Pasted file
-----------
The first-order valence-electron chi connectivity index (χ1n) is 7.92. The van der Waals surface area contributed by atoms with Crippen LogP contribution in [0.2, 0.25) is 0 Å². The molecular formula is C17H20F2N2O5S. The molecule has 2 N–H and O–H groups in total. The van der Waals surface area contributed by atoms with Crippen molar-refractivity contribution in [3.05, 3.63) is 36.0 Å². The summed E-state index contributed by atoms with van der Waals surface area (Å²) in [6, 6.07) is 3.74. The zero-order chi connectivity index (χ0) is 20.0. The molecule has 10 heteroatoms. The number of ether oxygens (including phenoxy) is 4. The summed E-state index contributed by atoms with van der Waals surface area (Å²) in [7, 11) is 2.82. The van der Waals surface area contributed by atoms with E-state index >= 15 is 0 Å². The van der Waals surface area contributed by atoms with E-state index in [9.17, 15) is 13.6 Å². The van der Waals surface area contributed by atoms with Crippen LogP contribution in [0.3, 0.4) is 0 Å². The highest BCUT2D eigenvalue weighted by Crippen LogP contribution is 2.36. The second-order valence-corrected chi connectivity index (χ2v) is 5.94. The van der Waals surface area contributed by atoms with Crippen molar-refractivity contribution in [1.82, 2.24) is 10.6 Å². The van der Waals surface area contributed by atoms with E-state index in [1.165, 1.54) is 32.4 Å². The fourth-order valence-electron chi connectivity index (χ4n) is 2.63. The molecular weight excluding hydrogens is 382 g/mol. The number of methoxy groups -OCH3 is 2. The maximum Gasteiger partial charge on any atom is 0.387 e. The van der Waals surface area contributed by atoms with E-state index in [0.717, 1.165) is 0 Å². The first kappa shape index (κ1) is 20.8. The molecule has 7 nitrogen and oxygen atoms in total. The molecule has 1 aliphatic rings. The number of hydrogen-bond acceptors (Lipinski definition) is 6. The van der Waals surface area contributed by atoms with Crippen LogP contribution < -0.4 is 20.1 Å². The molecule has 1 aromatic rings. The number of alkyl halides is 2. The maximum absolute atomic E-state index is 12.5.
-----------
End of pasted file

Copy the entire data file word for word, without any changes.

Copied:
The first-order valence-electron chi connectivity index (χ1n) is 7.92. The van der Waals surface area contributed by atoms with Crippen LogP contribution in [0.2, 0.25) is 0 Å². The molecular formula is C17H20F2N2O5S. The molecule has 2 N–H and O–H groups in total. The van der Waals surface area contributed by atoms with Crippen molar-refractivity contribution in [3.05, 3.63) is 36.0 Å². The summed E-state index contributed by atoms with van der Waals surface area (Å²) in [6, 6.07) is 3.74. The zero-order chi connectivity index (χ0) is 20.0. The molecule has 10 heteroatoms. The number of ether oxygens (including phenoxy) is 4. The summed E-state index contributed by atoms with van der Waals surface area (Å²) in [7, 11) is 2.82. The van der Waals surface area contributed by atoms with E-state index >= 15 is 0 Å². The van der Waals surface area contributed by atoms with E-state index in [9.17, 15) is 13.6 Å². The van der Waals surface area contributed by atoms with Crippen LogP contribution in [0.3, 0.4) is 0 Å². The highest BCUT2D eigenvalue weighted by Crippen LogP contribution is 2.36. The second-order valence-corrected chi connectivity index (χ2v) is 5.94. The van der Waals surface area contributed by atoms with Crippen molar-refractivity contribution in [1.82, 2.24) is 10.6 Å². The van der Waals surface area contributed by atoms with E-state index in [1.165, 1.54) is 32.4 Å². The fourth-order valence-electron chi connectivity index (χ4n) is 2.63. The molecular weight excluding hydrogens is 382 g/mol. The number of methoxy groups -OCH3 is 2. The maximum Gasteiger partial charge on any atom is 0.387 e. The van der Waals surface area contributed by atoms with E-state index in [0.717, 1.165) is 0 Å². The first kappa shape index (κ1) is 20.8. The molecule has 7 nitrogen and oxygen atoms in total. The molecule has 1 aliphatic rings. The number of hydrogen-bond acceptors (Lipinski definition) is 6. The van der Waals surface area contributed by atoms with Crippen LogP contribution < -0.4 is 20.1 Å². The molecule has 1 aromatic rings. The number of alkyl halides is 2. The maximum absolute atomic E-state index is 12.5.